If you suddenly feel like it’s 2014 again after reading that headline, I’m not surprised. The exact same texture-shaming conversations people were having about Blue Ivy when she was 2 years old are now being had about Gabrielle Union’s daughter Kaavia who hasn’t even seen her second birthday yet.
In an interview with People magazine, Gabrielle Union talked about how she and Dwyane Wade work to affirm their kids’ beauty as Black children, especially 20-month-old daughter Kaavia and 13-year-old stepdaughter Zaya. “It is always pride and live your best life and live your best Black life. And let your curls do what they do,” she said.
In the social media-driven world we live in that’s a conversation that will have to be reiterated over and over again. And, sadly, the very anti-Black sentiments Union is attempting to shield her children from are already being thrown at her youngest.
“I’ll see comments and people are like, ‘Why is her hair never done?’ And I’m like, ‘She is a year and a half.’ “I don’t want to give her a complex about what is an acceptable style.”
Just earlier this month, a conversation spread across Twitter and Instagram about biracial child fetishisation and how that complex showed up in the contrast between how North West and her curls were embraced by the masses while a mean-spirited petition was launched on Change.Org to encourage Beyoncé to comb Blue Ivy’s hair. Both girls’ hair was simply out and free, but because of North West’s looser curl pattern and finer texture, her look, to use Union’s words, was deemed “an acceptable style.” It’s that same conditioning that has led to questions as to why Kaavia’s hair isn’t “done,” which, years after the Blue Ivy debacle and the shaming Gabby Douglas was subjected to, is disappointing to say the least. We can’t push for the mainstream to accept the totality of Blackness and all its beauty if we’re still upholding such a limited view of what’s acceptable among ourselves.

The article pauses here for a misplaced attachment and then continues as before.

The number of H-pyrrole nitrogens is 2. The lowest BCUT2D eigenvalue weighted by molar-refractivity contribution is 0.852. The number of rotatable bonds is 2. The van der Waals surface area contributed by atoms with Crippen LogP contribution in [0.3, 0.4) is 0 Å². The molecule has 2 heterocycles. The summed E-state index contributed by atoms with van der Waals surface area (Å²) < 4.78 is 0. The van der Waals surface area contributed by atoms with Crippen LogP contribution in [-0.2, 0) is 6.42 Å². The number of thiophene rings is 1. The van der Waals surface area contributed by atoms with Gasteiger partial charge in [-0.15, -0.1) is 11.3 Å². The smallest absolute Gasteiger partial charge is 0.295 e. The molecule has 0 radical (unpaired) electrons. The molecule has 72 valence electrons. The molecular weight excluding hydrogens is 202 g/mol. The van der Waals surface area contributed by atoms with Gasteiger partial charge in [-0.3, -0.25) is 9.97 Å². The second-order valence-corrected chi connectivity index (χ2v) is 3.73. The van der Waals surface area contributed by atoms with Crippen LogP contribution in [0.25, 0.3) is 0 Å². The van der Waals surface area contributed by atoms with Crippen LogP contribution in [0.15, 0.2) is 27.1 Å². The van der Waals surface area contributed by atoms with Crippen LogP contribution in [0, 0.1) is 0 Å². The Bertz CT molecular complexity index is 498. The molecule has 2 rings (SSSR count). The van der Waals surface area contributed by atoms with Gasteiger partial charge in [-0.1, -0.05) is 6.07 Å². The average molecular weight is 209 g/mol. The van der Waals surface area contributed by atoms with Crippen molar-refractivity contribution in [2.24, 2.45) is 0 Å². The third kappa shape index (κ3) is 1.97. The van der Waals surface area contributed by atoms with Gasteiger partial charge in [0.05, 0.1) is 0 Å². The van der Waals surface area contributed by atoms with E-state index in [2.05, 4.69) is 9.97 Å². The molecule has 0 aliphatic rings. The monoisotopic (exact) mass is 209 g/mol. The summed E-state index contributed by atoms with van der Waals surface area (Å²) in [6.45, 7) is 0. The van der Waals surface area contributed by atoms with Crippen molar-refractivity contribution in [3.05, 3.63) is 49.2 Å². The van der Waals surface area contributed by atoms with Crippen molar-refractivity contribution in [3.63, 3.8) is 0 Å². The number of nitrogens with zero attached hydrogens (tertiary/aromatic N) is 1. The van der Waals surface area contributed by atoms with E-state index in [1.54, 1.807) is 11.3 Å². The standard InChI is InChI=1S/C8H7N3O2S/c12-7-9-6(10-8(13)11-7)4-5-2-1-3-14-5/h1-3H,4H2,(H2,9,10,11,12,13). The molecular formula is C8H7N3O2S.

Ignoring the disparaging remarks that pop up in her comments section, Union said she lets her daughters decide what they want to do with their hair, not society.
“Some days Kav will hand you her brush and she’ll want a little afro puff. And some days she just wants to wake up and go. And Zaya went from pink hair to blonde. If you want to switch it up every day, great. What you do with your hair is your own personal choice. For me, the focus is on healthy hair, not on what you do with it.”
With the revival of her haircare line Flawless coming next month, her girls will obviously have the tools to take care of their hair and style it however they choose. And for Union that means embracing the Blackness that shapes who they are internally and externally.
“Your hair is a part of you and it’s an extension of you, but it has to start with self-love and pride in your Blackness and Afrocentric features, whether that be your hair, your nose, your lips or your body.”